At least for the first couple of hundred pages. After a while you start to get the hang of things and then the wonder of it all soaks in. And/or you check the Wikipedia article for a quick précis…!

Epic reading month continues

Three weeks to go before the vacation and two massive hardbacks down – I’ve just finished ploughing through all 800 pages of the latest Wheel of Time novel disappointingly quickly. I’m not sure what I’ll do when I finish it – I’ve been reading the series since the mid 90s, waiting for each new book to come out.

It may be sacrilege to say so, but I actually think Mr Sanderson (commissioned to finish the series when Robert Jordan passed away in 2007) is a better and more efficient writer than RJ – there’s been far less smoothing of Aes Sedai skits in his novels so far – but then Robert Jordan left a lot of story left to be told as we inch closer to Tarmon Gaidon. Only one book left in the series, depressingly, then I will need to bid farewell to another universe… unless, of course, the estate commissions some prequels… and I’m not sure how I feel about that!

Next two hardbacks to read, before I go on vacation and take only digital books with me, are Peter F Hamilton’s Evolutionary Void and the latest novel in Stephen Donaldson’s Last Chronicles of Thomas Covenant. Any tips on what to dip into next? Is there any epic sci-fi or fantasy I’ve missed on offer in the Kindle store?

Thoughts on a comment appreciated Smile.

I’ve now got a strange hybrid image of Rand Al’Thor sitting in a multi-purpose hab unit within an abominator class GOU heading to blow the hell out of Shayol Gul. It’ll be very weird in my head by the end of the month….

Reading again

With all the busy-ness, Emily’s arrival, new house, running training and crazy time at work I’ve been rubbish about reading. It’s been hard to get into something new, but finally, sparked by a Christmas present from my sister, I’ve started reading again. Admittedly the specific book, Rupert Thomson’s memoir, wasn’t quite my thing, I’ve now finally gotten into the new Culture novel, Surface Detail, and so far it is *awesome*. Standard Iain M Banks imagineering, which is to say inventive, mind-bending, original and enthralling. The last books I was properly absorbed by was the Ender Saga, which I read through August and September so wonderful to be back in someone else’s crazy universe.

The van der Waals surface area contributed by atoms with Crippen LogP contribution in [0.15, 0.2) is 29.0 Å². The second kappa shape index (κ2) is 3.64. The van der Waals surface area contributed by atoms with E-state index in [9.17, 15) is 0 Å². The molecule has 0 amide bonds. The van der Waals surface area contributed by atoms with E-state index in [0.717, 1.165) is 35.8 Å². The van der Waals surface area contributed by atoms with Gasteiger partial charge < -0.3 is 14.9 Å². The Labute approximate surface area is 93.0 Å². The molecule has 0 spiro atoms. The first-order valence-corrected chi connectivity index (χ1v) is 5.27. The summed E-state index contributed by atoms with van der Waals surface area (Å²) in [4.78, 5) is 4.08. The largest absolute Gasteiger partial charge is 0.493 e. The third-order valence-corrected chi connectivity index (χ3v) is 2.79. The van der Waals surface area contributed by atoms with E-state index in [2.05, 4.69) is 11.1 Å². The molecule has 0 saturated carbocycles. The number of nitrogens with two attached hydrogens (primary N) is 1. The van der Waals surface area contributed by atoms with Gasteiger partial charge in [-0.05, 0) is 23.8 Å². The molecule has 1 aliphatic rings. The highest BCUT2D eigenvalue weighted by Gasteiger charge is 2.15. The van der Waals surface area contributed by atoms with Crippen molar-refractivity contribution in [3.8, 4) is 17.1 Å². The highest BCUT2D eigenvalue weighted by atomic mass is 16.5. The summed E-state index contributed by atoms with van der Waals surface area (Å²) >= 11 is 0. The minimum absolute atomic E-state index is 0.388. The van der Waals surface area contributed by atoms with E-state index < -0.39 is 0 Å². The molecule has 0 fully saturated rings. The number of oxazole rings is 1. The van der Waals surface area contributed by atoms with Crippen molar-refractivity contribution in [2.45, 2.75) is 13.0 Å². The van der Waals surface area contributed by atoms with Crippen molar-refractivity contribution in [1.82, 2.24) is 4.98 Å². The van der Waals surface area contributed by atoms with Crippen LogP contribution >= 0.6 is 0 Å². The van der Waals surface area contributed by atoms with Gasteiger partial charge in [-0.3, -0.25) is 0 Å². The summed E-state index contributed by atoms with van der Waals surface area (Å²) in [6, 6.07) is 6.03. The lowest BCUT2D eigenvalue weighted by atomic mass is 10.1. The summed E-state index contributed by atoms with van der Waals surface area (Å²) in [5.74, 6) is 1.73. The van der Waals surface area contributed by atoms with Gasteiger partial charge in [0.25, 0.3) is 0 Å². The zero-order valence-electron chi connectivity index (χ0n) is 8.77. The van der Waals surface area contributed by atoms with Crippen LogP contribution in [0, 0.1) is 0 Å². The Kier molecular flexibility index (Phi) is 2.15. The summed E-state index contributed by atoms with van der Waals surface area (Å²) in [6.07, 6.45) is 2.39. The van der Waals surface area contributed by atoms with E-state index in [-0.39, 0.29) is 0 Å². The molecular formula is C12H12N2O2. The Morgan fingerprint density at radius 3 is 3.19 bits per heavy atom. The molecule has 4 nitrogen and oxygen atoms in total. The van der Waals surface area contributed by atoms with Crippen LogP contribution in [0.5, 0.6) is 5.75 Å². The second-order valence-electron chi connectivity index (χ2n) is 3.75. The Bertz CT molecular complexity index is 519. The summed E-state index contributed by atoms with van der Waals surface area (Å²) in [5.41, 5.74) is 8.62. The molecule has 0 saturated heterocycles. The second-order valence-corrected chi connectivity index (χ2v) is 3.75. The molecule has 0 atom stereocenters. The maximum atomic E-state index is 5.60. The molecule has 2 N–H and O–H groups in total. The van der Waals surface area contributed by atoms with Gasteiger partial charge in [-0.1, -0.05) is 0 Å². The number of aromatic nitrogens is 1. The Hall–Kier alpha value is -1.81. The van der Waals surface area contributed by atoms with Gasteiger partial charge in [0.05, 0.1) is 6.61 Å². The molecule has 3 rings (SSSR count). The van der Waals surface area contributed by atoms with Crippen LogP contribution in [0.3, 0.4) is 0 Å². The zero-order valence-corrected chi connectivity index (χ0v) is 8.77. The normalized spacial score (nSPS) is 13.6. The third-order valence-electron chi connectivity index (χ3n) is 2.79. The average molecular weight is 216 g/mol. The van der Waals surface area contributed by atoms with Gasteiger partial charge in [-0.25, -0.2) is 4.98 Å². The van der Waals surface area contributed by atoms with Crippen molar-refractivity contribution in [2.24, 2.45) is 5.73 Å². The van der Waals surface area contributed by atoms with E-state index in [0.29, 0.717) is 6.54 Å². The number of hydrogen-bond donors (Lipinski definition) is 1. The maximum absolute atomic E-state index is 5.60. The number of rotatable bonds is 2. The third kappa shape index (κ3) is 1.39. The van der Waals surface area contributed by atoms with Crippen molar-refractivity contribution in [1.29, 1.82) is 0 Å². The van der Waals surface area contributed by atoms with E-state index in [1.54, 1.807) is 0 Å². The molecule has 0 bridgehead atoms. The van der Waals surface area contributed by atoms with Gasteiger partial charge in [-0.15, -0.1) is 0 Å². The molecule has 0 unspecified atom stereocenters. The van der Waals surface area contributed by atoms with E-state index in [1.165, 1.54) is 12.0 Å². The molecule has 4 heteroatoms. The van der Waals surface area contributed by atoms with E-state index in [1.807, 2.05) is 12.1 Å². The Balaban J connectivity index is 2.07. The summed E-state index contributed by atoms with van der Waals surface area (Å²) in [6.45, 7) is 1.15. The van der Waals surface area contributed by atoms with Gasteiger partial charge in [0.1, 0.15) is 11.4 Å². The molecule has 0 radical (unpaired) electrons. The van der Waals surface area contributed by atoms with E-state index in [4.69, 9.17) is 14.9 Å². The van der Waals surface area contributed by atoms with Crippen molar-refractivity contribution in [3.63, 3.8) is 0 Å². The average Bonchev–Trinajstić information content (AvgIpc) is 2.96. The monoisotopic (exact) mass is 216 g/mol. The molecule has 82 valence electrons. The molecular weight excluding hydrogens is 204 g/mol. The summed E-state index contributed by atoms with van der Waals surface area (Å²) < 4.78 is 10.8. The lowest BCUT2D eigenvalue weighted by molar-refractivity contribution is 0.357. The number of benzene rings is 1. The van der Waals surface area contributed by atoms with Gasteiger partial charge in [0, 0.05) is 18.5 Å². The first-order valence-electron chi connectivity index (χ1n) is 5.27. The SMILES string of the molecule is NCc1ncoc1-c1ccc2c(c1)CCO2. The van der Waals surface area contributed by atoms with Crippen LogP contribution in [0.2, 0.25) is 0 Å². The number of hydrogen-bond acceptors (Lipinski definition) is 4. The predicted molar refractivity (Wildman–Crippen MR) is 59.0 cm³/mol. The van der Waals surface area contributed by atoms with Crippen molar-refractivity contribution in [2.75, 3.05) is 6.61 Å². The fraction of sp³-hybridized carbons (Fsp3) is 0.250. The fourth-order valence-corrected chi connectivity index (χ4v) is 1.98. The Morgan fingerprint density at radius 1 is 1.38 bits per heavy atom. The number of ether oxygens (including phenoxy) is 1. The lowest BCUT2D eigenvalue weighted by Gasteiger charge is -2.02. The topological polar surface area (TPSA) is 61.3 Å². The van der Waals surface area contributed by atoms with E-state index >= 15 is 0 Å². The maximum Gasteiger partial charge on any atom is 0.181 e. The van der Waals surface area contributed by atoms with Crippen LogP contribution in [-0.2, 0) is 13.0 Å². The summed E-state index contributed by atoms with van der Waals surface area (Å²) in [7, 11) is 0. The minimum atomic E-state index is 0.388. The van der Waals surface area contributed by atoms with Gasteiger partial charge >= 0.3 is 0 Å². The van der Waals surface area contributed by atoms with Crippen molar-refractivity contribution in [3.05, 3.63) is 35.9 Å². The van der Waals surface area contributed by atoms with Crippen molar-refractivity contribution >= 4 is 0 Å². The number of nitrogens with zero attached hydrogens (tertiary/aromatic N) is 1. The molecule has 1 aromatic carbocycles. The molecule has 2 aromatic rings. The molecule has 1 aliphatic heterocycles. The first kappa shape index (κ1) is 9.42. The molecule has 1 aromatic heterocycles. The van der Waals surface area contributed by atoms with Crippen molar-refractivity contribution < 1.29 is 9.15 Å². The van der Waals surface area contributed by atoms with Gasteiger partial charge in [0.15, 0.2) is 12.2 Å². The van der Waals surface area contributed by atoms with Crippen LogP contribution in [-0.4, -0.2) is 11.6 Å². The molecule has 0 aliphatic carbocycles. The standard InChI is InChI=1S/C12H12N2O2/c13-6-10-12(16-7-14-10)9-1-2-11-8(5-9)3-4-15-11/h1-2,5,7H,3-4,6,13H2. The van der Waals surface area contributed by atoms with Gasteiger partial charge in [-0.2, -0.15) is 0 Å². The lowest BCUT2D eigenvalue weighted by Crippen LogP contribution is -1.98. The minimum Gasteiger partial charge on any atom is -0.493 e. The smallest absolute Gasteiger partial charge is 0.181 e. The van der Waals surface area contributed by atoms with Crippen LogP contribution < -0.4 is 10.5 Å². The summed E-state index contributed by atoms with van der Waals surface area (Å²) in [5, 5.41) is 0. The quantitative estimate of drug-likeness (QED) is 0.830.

I have a few more books to read in the weeks ahead as when I go on vacation in March I have no intention of taking any hardbacks with me – all my reading will be on the iPad. So have a few books on my list, with space opera and epic fantasy the flavour of the month for the rest of Jan and Feb – with the latest in the Chronicles of Thomas Covenant and the newest book in the Wheel of Time series awaiting me in giant, glorious hardback…

I had planned to buy fewer massive sci-fi and fantasy novels but its hard to stop when you’ve got the first 12 books in a series…

In another book related update, some friends who are getting married have set us the challenge of giving them a book that means a great deal to us. Given the diversity of reading interests between myself and Amanda (and now Emily), it might take some doing to get a book we all love… But is a lovely idea and will enjoy the hunt!

I want to read my e-reader…

So despite the fact that the prevailing opinion from my Twitter contacts and friends alike was that I should wait for the Kindle to grace the shores of the UK, the holiday in Denmark with three bulky paperbacks squeezed into a too-cramped rucksack and the impending implosion of my bookshelves into some minor singularity broke me, and I picked up a Sony PRS 505 from Play.com about two weeks ago. I’d seen my friend Rob with one and had a pretty good idea it would be decent, which its proving to be, and I had a feeling that the Kindle would be some time coming…

Here’s what’s good about it:

1) It stores lots of book in a sleek, elegant casing. I’ve shoved a 1GB SD card (at a cost of a not so princely £4) in there, which will cover me for at least 1000 books but potentially as many as 3000 – which is probably more than I’ll need on there

2) It works well with the open source Calibre, even under Windows7 RC1 64bit, which is something of a relief (as I gather the Sony software is its usual bag of decaying tripe)

3) The screen is amazing. E-Ink works like an etch-a-sketch, so reads well in any light. It also makes for…